They’re also a red flag, as are the nationwide figures. Last November, all SNAP recipients lost a portion of their benefits. The maximum for seniors living alone, as most in the NFESH hunger category seem to be, is now $11 a month less than it was before, leaving them with about $2.07 per meal.

Some SNAP recipients — seniors as well as others — will soon take a second hit because the new Farm Bill restricts the so-called “heat and eat” option, which the District and 15 states have used to boost the value of SNAP benefits, mainly for households whose utility costs are covered in their rent.

Six states have decided to protect their residents from the latest cut by increasing the heating assistance they provide to the $20 million the Farm Bill sets.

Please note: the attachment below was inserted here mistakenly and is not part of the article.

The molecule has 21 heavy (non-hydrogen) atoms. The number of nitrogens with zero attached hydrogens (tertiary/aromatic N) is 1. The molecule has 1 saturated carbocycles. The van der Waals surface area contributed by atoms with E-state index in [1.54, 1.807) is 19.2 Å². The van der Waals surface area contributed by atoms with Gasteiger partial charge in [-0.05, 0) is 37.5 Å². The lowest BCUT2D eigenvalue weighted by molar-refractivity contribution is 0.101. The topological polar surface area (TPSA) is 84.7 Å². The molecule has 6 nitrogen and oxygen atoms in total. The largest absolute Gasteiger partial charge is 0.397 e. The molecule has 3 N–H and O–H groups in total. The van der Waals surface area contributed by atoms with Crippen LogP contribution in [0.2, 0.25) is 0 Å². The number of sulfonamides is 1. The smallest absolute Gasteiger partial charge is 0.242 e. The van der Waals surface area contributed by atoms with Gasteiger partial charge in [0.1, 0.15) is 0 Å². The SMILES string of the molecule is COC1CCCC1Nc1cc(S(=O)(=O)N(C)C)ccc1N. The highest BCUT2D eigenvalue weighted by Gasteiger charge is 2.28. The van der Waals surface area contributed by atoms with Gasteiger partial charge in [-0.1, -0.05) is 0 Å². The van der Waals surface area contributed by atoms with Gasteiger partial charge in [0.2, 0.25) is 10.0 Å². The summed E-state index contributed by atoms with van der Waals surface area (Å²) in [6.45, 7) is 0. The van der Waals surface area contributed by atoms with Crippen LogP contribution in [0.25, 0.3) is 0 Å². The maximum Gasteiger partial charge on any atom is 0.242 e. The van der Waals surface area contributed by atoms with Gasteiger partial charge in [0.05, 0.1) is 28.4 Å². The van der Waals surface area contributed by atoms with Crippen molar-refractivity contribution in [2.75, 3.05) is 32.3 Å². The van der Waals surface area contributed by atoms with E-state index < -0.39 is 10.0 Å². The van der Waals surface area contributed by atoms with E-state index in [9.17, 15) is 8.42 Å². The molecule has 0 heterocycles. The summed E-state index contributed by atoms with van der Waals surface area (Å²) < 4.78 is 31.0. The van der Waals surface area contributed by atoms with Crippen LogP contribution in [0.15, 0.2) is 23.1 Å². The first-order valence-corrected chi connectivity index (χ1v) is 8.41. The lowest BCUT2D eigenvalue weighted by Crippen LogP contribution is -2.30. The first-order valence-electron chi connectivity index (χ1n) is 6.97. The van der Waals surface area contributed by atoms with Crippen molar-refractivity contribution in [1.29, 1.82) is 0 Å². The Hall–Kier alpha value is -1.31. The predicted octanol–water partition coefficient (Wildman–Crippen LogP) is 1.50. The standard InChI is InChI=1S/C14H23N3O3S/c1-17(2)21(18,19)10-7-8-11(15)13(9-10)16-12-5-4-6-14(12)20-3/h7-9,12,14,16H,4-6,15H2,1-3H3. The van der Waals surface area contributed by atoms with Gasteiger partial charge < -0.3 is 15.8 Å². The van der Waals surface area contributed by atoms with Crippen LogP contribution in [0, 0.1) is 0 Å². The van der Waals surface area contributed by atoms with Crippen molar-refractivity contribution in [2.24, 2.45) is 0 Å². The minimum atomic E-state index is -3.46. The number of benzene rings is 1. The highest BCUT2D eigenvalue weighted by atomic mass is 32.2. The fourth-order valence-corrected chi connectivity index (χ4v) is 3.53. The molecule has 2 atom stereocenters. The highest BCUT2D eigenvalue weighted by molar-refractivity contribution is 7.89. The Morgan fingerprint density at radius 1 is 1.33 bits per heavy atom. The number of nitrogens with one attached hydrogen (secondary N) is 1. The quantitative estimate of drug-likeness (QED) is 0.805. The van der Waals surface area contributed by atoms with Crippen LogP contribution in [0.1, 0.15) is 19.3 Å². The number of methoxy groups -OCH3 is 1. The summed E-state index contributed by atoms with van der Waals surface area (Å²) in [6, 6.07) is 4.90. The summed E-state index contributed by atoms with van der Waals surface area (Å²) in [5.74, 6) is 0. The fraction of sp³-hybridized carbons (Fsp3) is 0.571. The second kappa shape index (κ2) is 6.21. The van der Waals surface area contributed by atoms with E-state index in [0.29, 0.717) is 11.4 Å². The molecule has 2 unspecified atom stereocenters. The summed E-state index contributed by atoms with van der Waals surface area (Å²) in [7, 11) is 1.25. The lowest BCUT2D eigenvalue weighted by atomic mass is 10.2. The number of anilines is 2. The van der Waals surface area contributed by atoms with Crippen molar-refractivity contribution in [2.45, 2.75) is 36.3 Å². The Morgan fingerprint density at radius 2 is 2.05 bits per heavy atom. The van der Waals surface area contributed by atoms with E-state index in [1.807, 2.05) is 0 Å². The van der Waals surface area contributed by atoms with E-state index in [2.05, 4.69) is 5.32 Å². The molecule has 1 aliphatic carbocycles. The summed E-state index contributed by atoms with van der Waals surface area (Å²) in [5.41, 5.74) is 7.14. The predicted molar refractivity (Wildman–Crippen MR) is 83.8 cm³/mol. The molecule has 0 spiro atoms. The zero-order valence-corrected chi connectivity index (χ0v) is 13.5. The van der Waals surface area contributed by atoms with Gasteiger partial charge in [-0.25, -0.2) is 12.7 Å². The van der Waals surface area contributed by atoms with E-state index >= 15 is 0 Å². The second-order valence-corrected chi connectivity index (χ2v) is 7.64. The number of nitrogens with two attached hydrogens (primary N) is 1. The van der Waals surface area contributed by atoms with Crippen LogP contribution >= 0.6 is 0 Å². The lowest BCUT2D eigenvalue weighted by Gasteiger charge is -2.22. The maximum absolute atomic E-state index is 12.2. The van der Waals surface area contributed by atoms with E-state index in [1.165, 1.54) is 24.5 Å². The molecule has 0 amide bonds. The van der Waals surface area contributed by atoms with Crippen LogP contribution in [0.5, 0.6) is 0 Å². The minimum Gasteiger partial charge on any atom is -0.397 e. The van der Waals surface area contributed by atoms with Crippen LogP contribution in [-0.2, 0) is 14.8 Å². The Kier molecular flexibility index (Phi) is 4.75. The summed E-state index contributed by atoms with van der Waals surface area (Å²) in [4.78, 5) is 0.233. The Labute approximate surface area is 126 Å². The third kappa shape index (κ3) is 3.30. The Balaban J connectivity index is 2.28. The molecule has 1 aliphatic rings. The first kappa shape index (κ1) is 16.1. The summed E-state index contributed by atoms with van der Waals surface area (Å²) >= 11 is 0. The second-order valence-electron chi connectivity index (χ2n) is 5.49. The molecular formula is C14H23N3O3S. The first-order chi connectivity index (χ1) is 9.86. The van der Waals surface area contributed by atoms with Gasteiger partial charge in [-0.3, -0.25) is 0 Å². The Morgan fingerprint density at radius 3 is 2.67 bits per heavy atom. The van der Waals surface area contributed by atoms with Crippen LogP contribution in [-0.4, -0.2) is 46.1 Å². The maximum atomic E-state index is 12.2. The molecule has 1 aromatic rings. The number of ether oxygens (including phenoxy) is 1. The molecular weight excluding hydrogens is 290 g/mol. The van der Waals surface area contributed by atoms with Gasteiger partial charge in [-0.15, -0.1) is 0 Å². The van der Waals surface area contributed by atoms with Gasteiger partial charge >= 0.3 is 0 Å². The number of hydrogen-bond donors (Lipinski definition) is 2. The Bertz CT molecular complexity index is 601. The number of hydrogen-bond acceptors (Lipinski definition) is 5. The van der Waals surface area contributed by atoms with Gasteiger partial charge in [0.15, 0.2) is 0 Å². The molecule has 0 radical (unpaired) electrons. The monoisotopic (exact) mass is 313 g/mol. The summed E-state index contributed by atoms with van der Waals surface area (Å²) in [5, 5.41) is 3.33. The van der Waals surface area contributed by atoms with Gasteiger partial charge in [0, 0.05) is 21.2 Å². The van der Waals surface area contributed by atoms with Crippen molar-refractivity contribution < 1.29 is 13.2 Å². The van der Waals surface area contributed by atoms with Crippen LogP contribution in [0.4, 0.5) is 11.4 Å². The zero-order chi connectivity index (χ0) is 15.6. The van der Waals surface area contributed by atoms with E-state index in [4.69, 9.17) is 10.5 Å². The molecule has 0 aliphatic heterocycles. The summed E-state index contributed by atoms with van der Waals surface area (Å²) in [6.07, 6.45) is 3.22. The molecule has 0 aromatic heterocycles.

Seems to me that the District should do the same. Back-of-the-envelope calculation, based on the latest SNAP household figure, suggests this would cost a bit over $1.6 million a year — hardly a budget-breaker for a city that’s looking forward to more than $6.3 billion in revenues this fiscal year and nearly $6.7 billion next FY.

What NFESH reports for seniors is true for people of all ages. Food insecurity has a wide range of adverse health impacts. Bad for kids in other ways too.

Restoring SNAP benefits would more than pay off in healthcare and other savings, revenues generated by increased local spending and greater well-being for a whole lot of vulnerable people.

UPDATE: Shortly after I posted this, Stateline reported that seven states have said they will block the cuts that would otherwise result from the new “heat and eat” threshold. It says the District will as well. Responding to a survey, some unidentified source said D.C. would “find a solution,” without specifying where the money would come from.